All posts tagged: Change

Three Pillars of Sustainable Change: Empathy, Trust and Patience

Change and change management was yesterday. Today we are doing transformations. A digital transformation for business models, because data is the new oil. An agile transformation for the organization and its processes, because flexibility and speed are essential in times of great uncertainty. Unfortunately often only the name has changed and where it is labelled with transformation it actually contains very traditional – and very tayloristic – change management. That’s why panaceas and blueprints are on the rise: simply introduce LeSS or SAFe or copy Spotify and call this your agile transformation. However, this completely ignores the nature of a transformation as a natural development process of a complex system in favor of a pattern that has so far only worked reasonably well, but is at least well-known and appears well manageable: simply transforming the organization and the people in it like a complicated machine. Accompanied, of course, by all kinds of “change theatre”, because somehow you have to win the people. A successful transformation that deserves this name, however, is based on visions instead …

Change Never Comes for Free

How do people cope with change? Family therapist Virginia Satir has provided an interesting model that can also be applied to organizational changes. A stable status quo is challenged by a foreign element. After initial resistance to the foreign element, the confrontation with it initially leads to uncertainty and chaos and thus to a loss in productivity. Depending on the strength of this impulse, this phase lasts for a longer or shorter period of time until the chances of change are finally understood and utilized. Gradually, the group will return to its original productivity and hopefully grow even further. In essence, however, this model means that change can never come for free. As trivial as this sounds, organizations rarely admit this in both large and small changes. And then fail due to false expectations and their impatience.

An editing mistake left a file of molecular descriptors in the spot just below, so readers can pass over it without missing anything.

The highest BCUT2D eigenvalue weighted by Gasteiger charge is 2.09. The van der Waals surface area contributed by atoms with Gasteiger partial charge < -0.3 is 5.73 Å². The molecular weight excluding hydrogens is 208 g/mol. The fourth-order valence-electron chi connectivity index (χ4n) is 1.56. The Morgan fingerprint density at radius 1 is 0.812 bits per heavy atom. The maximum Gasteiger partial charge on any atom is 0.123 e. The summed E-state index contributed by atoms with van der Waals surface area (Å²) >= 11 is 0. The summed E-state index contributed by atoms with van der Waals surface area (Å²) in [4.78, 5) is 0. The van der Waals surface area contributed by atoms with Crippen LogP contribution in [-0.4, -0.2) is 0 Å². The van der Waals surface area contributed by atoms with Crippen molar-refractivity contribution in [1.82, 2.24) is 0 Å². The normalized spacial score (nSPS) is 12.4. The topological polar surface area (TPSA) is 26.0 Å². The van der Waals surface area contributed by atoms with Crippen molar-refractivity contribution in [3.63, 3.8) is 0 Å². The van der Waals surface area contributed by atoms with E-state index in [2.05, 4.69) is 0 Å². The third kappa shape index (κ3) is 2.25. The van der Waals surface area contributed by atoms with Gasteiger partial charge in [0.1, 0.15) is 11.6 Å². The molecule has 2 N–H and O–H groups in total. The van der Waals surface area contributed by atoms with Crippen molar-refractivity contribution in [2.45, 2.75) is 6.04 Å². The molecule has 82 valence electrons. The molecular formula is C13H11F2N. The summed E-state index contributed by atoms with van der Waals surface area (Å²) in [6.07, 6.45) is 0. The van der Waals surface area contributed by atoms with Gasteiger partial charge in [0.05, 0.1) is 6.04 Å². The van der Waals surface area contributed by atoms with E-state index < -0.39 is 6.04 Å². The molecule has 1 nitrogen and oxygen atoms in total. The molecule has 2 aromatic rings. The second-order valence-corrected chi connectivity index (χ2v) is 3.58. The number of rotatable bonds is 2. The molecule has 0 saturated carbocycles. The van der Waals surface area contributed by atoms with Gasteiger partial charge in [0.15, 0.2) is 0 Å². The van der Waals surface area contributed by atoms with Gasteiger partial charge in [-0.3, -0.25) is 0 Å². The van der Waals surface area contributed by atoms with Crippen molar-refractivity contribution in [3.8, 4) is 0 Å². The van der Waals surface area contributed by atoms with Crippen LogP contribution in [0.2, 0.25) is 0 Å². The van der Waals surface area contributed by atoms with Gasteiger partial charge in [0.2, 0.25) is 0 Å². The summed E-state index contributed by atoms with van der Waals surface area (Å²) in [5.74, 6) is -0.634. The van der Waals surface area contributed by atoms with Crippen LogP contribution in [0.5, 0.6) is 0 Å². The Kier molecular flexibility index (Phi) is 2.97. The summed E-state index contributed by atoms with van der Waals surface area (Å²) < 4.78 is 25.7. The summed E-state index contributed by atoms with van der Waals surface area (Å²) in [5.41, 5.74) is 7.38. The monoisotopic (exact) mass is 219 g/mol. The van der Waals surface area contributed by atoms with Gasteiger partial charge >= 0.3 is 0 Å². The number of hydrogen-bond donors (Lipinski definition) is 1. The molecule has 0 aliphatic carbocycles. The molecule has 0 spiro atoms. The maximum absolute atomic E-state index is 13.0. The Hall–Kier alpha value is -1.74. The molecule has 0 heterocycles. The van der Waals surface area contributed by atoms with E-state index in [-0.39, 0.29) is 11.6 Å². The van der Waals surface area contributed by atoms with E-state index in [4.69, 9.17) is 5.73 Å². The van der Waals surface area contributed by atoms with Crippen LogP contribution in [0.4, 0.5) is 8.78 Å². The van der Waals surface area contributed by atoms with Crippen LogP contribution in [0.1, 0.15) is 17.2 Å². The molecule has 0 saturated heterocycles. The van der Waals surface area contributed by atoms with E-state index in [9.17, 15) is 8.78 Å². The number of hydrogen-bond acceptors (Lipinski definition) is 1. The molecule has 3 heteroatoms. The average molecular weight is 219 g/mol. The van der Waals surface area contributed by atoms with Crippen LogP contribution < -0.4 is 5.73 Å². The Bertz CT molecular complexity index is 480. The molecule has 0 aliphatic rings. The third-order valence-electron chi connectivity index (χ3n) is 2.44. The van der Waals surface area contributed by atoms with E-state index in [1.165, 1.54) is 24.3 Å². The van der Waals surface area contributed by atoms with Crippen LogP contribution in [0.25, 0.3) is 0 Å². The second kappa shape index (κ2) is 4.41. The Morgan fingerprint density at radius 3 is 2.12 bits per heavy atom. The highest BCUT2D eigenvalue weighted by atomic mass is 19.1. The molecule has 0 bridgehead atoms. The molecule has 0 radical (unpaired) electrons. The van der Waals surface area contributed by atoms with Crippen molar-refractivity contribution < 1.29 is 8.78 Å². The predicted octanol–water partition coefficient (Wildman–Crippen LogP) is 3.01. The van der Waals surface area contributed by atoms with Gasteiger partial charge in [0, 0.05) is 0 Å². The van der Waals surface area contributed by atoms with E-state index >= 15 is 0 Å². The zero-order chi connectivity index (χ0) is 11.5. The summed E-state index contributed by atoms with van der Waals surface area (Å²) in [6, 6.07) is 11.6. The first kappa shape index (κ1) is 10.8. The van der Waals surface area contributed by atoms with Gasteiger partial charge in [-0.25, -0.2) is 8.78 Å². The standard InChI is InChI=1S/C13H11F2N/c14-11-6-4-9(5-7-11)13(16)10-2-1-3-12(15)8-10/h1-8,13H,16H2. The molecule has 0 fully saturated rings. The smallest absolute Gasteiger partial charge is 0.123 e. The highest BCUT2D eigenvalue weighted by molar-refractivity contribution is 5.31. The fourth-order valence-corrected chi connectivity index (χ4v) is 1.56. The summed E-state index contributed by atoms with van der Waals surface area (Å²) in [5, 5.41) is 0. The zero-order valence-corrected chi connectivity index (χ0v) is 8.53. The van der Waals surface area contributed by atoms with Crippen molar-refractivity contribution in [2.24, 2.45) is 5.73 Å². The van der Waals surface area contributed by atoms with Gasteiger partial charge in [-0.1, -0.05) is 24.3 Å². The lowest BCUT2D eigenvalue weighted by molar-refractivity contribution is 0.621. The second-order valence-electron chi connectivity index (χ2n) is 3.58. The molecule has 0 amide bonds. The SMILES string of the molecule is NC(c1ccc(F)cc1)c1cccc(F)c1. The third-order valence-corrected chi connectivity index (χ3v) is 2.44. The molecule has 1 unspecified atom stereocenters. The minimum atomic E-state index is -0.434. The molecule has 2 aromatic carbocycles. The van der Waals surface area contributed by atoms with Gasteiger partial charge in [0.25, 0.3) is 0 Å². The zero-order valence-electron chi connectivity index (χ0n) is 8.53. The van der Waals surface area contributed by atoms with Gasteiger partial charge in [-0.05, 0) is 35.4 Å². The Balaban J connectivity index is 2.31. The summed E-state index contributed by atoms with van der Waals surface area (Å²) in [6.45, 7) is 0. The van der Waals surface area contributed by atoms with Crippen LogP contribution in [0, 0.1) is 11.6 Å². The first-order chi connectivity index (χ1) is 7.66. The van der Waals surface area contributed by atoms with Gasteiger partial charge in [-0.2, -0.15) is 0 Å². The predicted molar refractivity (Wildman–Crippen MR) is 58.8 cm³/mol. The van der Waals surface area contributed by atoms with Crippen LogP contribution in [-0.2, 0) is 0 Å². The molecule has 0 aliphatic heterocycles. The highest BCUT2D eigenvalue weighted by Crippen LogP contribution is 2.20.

Network and Hierarchy: The Dual Operating System of Sustainable Organizations

As a manager today, it is necessary to have more abilities than just to climb the career ladder as far as possible. The hierarchy is without question an appropriate form of organization to efficiently manage today’s and well-known business. However, when it comes to respond adequately to the ever-increasing pressure of change in an ever-shorter period of time, the hierarchy and classic change programs reach their limits. John P. Kotter therefore argues that change should be understood as the new normal and he therefore suggests the network as a second operating system for organizations. This network is cross-hierarchical and organized as loosely coupled initiatives of intrinsically motivated volunteers. Building it up, maintaining it and making contributions to it is a very important task of leadership in order to create sustainable organizations in times of change. That is precisely why the fourth thesis in the Manifesto for Human Leadership is called “Contributions to networks over position in hierarchies”.